It happens slowly at first: you hear a crack in your back when you get out of bed. Then you can’t pop up off the floor like before. And once it starts, it’s a slippery slope. Along with your average body aches and creaks, as we age, our sense of balance weakens putting us at an increased risk for falls. Moreover, this is accompanied by a risk of fractures, which can lead to medical complications and a decrease in long-term mobility and independence.
“Typically you’ll start to see some warning signs. You’ll see people stumbling, having near falls or falls that don’t result in a fracture. These are red flags,” says Jordan Smith, MD, an orthopedic surgeon at Banner – University Medicine.
If you or a loved one are experiencing these red flags, schedule an appointment with a primary care physician or geriatrician. Vision, hearing, balance, pain and many other age-related conditions can contribute to falling. Address your concerns with your doctor and ask about any additional solutions such as an assessment by a specialist, physical therapy, or medication.In addition to meeting with a doctor, here are some tips to help keep you safe.
Senior Fall Prevention Tips
- Keep pathways clear. Remove rugs and irregular items that are in your path to avoid tripping.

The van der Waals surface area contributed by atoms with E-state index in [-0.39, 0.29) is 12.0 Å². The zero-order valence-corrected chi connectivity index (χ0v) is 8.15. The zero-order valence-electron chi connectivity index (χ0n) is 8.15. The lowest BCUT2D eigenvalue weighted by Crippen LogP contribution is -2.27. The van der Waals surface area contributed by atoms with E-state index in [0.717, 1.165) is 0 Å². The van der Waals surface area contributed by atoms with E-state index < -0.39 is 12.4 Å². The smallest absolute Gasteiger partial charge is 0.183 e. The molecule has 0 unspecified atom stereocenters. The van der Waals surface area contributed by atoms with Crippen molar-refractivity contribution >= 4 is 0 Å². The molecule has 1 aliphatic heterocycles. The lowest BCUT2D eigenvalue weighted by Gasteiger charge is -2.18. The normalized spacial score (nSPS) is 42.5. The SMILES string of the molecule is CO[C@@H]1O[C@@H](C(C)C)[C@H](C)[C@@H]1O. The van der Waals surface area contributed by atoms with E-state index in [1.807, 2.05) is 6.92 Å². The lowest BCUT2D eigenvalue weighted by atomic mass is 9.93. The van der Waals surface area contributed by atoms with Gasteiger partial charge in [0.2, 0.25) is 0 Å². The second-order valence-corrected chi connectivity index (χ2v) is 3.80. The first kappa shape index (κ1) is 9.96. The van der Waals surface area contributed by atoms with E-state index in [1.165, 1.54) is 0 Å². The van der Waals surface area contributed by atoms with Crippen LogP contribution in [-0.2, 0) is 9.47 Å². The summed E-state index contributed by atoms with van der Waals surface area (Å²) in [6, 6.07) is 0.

- Use assistive devices. In the bathroom, assistive devices may include handrails and tread in the bathtub to avoid slipping. Canes and walkers can be helpful for walking and balance.
- Exercise. Daily balance and strengthening exercises, such as yoga and tai chi, are important to your overall bone and muscle health.
- Vitamins, supplements and medications. To help avoid or treat osteoporosis, start a vitamin D and calcium supplement regimen. By strengthening your bones, you’ll reduce your risk of a fracture if you do fall. Also, be aware that many medications can cause dizziness. Keep a current list of all your medications and share this with your primary care physician or geriatrician.
- Be proactive.
- Place emergency numbers close to your phone.
- Schedule regular exams with specialists such as an ophthalmologist.
- Wear sturdy, flat shoes.
- When standing, rise up slowly.